Skip to main content

Researchers 3D print partially magnetic structure using one type of powder

Researchers have succeeded in producing a partially magnetic structure from a single grade of metal powder using laser 3D printing.

The technique, published in Applied Materials Today, could aid in the design of more efficient electric motors, as well as be used for manufacturing structural components that react locally to different temperatures. 

The structure produced is a small metallic chessboard, 4mm long on either side, which features 16 squares, eight of which are magnetic, the other eight being non-magnetic. 

It was made using P2000, a special type of hard stainless steel containing around one per cent of nitrogen.

At first glance this alloy seems unsuitable for laser 3D printing. This is because in the melting zone of the laser beam, the temperature reaches upwards of 2,500°C in milliseconds, causing a large part of the nitrogen to evaporate, resulting in a change in the alloy’s properties.

The research team however, from the Swiss Federal Laboratories for Materials Science and Technology (EMPA), decided to use this effect to their advantage. With it they were able to create new alloys with novel properties and embed them in 3D-printed metallic work pieces, such as the chessboard, with micrometre precision.

They achieved this by modifying the scanning speed and intensity of the laser beam melting the particles in the powder bed, which varied the size and lifetime of the liquid melt pool in a specified manner. In the smallest case, the pool was 200μm in diameter and 50μm deep, in the largest case 350μm wide and 200μm deep. The larger melt pool allows much more nitrogen to evaporate from the alloy, causing the solidifying steel to crystallise with a high proportion of magnetisable ferrite. In the case of the smallest melt pool, the melted steel solidifies much faster, meaning the nitrogen remains in the alloy, with the steel crystallising mainly in the form of non-magnetic austenite.

The P2000 steel powder under an electron microscope (left). Due to the special spherical shape, the powder flows particularly well. Ariyan Arabi-Hashemi and Christian Leinenbach used a 3D laser printer to fine-tune the stainless steel alloy (right). (Image: EMPA)

The work could soon add a crucial tool to the methodology of metal production and processing, according to the researchers.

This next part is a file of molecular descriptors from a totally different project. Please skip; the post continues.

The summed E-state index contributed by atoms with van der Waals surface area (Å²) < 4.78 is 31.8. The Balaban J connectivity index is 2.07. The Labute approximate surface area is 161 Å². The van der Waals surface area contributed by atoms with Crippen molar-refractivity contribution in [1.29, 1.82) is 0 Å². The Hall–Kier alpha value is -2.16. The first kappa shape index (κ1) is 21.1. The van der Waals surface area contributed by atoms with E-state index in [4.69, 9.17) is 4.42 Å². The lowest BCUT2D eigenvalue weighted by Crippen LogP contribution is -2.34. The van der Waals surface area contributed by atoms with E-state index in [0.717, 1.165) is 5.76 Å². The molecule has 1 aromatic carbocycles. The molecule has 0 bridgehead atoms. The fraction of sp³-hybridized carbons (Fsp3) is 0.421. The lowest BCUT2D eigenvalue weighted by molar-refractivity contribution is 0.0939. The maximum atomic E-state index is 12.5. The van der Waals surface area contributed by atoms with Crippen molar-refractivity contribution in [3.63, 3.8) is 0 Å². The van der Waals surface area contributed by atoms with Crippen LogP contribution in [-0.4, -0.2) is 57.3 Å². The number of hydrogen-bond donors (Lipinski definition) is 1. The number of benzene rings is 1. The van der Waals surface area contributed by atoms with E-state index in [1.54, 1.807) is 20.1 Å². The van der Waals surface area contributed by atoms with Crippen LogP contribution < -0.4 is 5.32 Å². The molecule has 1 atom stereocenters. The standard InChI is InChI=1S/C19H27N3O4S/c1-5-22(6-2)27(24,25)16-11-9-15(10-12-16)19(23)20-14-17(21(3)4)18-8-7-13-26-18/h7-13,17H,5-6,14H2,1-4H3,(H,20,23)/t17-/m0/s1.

‘In 3D laser printing, we can easily reach temperatures of more than 2,500°C locally,’ said Christian Leinenbach, who with his colleague Aryan Arabi-Hashemi led the EMPA team. ‘This allows us to vaporise various components of an alloy in a targeted manner – e.g. manganese, alumnium, zinc, carbon and many more – and thus locally change the chemical composition of the alloy.’ 

The method is not limited to stainless steels, but can also be useful for many other alloys, for example certain nickel-titanium alloys also known as shape memory alloys. At what temperature these alloys ‘remember’ their programmed shape depends on just 0.1 per cent more or less nickel in the mixture. Therefore, using the researchers’ technique, structural components could be manufactured that react locally and in a staggered manner to different temperatures.

The ability to produce different alloy compositions with micrometre precision in a single component could also be helpful in the design of more efficient electric motors. ‘For the first time, it is now possible to build the stator and the rotor of the electric motor from magnetically finely structured materials and thus make better use of the geometry of the magnetic fields.’ EMPA stated in its news release discussing the research.

During the experiment, the researchers had to determine the nitrogen content in tiny, millimetre-sized metal samples very precisely and measure the local magnetisation to within a few micrometres, as well as the volume ratio of austenitic and ferritic steel. A number of highly developed analytical methods available at EMPA were used for this purpose.

Editor's picks

Media Partners